Here are Lajoie’s numbers for his five seasons (1896 to 1900) with the Phillies…

G AB R H 2B 3B HR RBI W SO BA OBP SLG OPS OPS+
Lajoie 492 2091 421 721 147 62 32 458 87 59 .345 .374 .520 .894 147

One other thing you can probably guess from these stats; Lajoie was a notorious bad ball hitter, he’d swing at anything and get hits. Thus, he hardly ever walked. The most he had in a single season for the Phillies was 21.

Let’s then contrast Lajoie’s stats with Utley’s for his eight seasons (six full, two partial) with the 21st Century Phillies…

G AB R H 2B 3B HR RBI W SO BA OBP SLG OPS OPS+
Utley 1006 3735 677 1095 237 28 177 650 96 423 .293 .380 .514 .894 129

In one of those lovely coincidences that baseball specializes in, their respective OPS figures with the Phillies are exactly the same. Of course, Chase of a Thousand Days has played through a high-scoring era, and Lajoie played on the downside of another high-scoring era, so his OPS+ is much higher. But, you want to know something? There’s not much else where Lajoie leads Utley, outside of batting average and runs scored per game. Utley has more power, walks a lot more, and has a remarkable stolen base percentage of 88 percent. As far as their respective WARs, it looks like this…

OWAR DWAR
Utley 32.6 6.1
Lajoie 20.0 -0.2

The significance of this, beyond the numbers, is that Lajoie was considered an superb defensive second baseman in his time. As Fred Lieb, who saw Lajoie play as a boy and a sportswriter commented, he used to glide around the infield with the grace of a tiger. And, in fact, his defensive WAR (DWAR) with the Indians was an excellent 10.5. However, he came up with the Phillies as a first baseman, and he didn’t become a good second baseman until he left for the AL. Utley, on the other hand, is maybe the best second baseman to have never won a Golden Glove… a very strange omission in the voting process that specializes in strange results.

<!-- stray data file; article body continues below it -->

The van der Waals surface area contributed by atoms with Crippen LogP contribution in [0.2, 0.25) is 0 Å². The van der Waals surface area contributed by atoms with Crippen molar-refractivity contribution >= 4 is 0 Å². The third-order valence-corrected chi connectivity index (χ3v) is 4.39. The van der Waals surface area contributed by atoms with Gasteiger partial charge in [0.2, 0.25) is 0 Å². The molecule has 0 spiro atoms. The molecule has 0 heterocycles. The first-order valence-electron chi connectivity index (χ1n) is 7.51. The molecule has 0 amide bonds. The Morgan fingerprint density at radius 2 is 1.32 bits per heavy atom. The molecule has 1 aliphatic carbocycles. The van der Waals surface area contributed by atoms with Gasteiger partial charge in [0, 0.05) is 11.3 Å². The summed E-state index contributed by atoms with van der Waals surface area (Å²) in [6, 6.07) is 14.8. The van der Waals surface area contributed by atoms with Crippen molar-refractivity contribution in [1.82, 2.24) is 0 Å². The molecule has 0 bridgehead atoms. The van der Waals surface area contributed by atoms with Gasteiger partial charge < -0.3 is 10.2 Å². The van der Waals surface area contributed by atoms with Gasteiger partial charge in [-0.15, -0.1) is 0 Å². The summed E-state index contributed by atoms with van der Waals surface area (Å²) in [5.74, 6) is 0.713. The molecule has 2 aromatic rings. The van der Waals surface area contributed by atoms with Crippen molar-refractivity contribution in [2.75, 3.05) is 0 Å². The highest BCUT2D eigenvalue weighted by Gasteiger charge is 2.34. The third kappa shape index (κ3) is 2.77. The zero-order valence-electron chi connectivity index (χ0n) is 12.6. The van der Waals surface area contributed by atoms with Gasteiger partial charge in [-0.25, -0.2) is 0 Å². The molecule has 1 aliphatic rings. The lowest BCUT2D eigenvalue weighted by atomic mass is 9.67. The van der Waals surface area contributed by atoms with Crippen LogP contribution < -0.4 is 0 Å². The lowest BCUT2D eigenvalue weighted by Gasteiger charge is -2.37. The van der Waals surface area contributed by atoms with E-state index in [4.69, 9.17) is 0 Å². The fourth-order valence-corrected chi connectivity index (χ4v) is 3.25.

Lajoie was a tremedous player for a long time, including when he first came up with the Phillies. The Hall of Fame vote on him was not a mistake. Chase Utley is a tremendous player. If he continues to play at the level he established during his first four consecutive all-star years (2006 to 2009) for say another half dozen years, he’ll essentially double his counting stats, giving him 2200 hits, 450 doubles, 350 home runs, and 1300 RBIs — sure Hall of Fame numbers for a second baseman. Ryne Sandberg, for instance, finished with 2386 hits (one with the Phillies), 403 doubles, 282 home runs, and 1061 RBIs.

However, that’s not the point of this exercise — we’re looking at what Utley has done to this point as a second baseman with the Phillies. In that regard, he’s also a superb fielder (much better than Lajoie was with the Phillies), has played in 500 more games than Lajoie, and, no small consideration, has hit 10 post season home runs in 41 games, including five in a single World Series. He has also been, mark it down, the best player on a team that has won four straight National League East titles.

It’s hard to vote against an all-time great (and Lajoie was), but, based on their contributions to the Phillies, Chase Utley is the best second baseman.